The president of an aerospace company boasted in a social media post that Republican Gov. Bruce Rauner declined President Trump’s invitation to attend a Granite City event to visit his Rockford business instead — a claim the governor’s office is denying.

Rauner — locked in an intense re-election campaign and working hard to distance himself from Trump — had a full slate of events on Thursday afternoon, criss-crossing the state as the president visited a steel plant in downstate Illinois.

And the governor’s office said Thursday that the White House knew Rauner “couldn’t be there anyway.”

“I am not aware of any special formal invitation [to attend the Granite City event],” Rauner spokeswoman Patty Schuh said. “But the governor of the state is always invited. We also communicated with the White House and they knew we couldn’t be there anyway.”

Rauner had three events scheduled on Thursday: two campaign events and one in his official role as governor. The Sun-Times was notified of a campaign event in Itasca at 10 a.m., but the governor was also set to appear at Midwest Aero Support in Rockford at 12:30 p.m. Rauner’s campaign said information on that event was sent only to Rockford-area media.

Rauner was also set to appear in Peoria at 3:30 p.m. to sign a tax credit bill. Trump’s Granite City rally was scheduled for 2:05 p.m.

Although all events had no media availabilities, the governor took some questions in Peoria. Asked why he was there instead of Granite City, Rauner said he was there because of a “very significant piece of legislation,” — a bill to expand tax credits for historic preservation projects throughout the state.

With a laugh, the governor talked of his busy day.

“My day is very full,” Rauner said. “I was in Chicago and Itasca and Rockford, and I’m heading back to Springfield tonight.”

Brent Johnson, the president and owner of Midwest Aero Support wrote in a Facebook post that he was notified on Wednesday that Rauner would visit his company.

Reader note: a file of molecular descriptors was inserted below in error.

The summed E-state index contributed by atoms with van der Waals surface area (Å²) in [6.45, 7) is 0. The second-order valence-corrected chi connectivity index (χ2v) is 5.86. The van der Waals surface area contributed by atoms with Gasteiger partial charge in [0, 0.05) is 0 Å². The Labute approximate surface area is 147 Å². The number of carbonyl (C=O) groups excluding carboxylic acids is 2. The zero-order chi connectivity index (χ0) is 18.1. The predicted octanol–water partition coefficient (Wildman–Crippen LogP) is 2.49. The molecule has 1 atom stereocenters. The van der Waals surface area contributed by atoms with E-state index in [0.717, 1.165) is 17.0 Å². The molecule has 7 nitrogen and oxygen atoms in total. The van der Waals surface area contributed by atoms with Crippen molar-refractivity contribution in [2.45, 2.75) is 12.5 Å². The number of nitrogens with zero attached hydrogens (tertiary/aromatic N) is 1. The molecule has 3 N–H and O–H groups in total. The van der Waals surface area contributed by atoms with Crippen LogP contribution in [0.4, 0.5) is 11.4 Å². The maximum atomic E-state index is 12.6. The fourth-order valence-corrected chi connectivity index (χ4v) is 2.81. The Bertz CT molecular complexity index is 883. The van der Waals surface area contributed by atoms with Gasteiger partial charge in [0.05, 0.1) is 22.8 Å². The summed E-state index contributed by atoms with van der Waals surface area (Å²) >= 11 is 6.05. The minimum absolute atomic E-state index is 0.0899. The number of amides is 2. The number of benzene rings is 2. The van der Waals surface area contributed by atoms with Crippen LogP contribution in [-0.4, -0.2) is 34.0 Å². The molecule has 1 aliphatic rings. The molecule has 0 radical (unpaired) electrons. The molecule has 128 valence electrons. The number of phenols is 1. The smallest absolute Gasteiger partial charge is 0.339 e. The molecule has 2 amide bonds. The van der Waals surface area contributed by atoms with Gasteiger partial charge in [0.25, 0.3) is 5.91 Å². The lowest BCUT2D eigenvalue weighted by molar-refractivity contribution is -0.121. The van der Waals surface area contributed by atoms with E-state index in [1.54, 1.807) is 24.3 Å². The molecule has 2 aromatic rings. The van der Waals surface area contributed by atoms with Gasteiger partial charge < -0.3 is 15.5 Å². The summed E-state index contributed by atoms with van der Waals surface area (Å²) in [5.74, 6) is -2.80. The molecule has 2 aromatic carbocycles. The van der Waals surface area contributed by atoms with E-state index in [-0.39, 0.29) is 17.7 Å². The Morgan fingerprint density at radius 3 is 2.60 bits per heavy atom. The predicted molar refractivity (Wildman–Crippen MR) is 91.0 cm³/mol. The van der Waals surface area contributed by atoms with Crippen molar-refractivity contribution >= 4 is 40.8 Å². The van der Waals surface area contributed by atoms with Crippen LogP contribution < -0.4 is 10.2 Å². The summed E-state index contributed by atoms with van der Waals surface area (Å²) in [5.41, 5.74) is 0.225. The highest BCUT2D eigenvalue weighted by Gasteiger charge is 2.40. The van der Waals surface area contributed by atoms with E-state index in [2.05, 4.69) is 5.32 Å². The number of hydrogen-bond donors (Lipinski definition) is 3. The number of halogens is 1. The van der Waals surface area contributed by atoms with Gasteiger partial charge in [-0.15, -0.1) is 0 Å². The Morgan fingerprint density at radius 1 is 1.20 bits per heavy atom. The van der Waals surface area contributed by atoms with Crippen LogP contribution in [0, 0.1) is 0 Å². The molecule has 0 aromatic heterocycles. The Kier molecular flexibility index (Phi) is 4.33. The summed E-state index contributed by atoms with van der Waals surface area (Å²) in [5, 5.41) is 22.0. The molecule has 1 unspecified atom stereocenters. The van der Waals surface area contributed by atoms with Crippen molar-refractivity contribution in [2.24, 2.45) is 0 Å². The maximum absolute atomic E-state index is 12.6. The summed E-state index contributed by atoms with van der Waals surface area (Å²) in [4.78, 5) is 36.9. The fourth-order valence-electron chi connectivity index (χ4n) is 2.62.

“I feel honored he selected MAS [Midwest Aero Support] for this occasion. What is even more humbling is that President Trump will be in Illinois the same time tomorrow in a different city,” Johnson wrote. “The governor declined the president’s invitation to join him in Granite City to visit MAS instead. How we were selected is a mystery, but I feel it is an opportunity / experience of a lifetime.”

Rauner’s campaign spokesman Will Allison said both campaign events “had been in the works for weeks.” Allison said the events were planned on Jan. 26. He said there was talk of visiting a different company in Rockford, however.

“If someone is trying to imply that we had nothing on our schedule and then Trump shows up, and we added events, that’s not true,” Allison said. “Both have been in the works for awhile.”

Schuh said the Johnson post appears to be just a nice post from a businessman boasting about the governor’s visit because he was excited.

Rauner on Monday said he didn’t plan to be there when Trump makes his first visit to Illinois as president.

Asked about his plans, Rauner wasn’t even sure when Trump would visit the state.

“I heard the president is coming to Granite City, I think either Thursday or Friday,” Rauner said Monday in Wheaton.

Thursday, a reporter pointed out.

“I, uh, I do not plan to go. I was just in Granite City just in the past week,” he said.

Asked why that mattered, Rauner told reporters he talks to nearly everyone else at the White House.

“I go to the White House. I talk with the staff. I talk to the vice president all the time.”

Granite City is the site of a U.S. Steel Corp. mill that is reopening, a move credited to new tariffs on imported steel. But that trade war also has had negative effects, with Illinois soybean farmers feeling the pinch due to tariffs China imposed on that product.

Democratic gubernatorial candidate J.B. Pritzker’s campaign — and other Democratic-allied groups — have worked for months to try to tie Rauner to Trump. Pritzker’s campaign on Thursday called Rauner a “staunch Trump supporter — whether he’s a silent partner or cheerleader.”

On July 13, Rauner appeared alongside Vice President Mike Pence at a Rosemont campaign event. Rauner backed up his praise for Pence last week, but wouldn’t answer whether his approval of Pence implied a pro-Trump stance. When asked directly whether he supported Trump, Rauner said he’s “supportive of many things,” such as tax cuts and rollback of regulations, but he opposed the way the administration handled the Charlottesville violence or the separation of children at the border.

Contributing: Mitch Dudek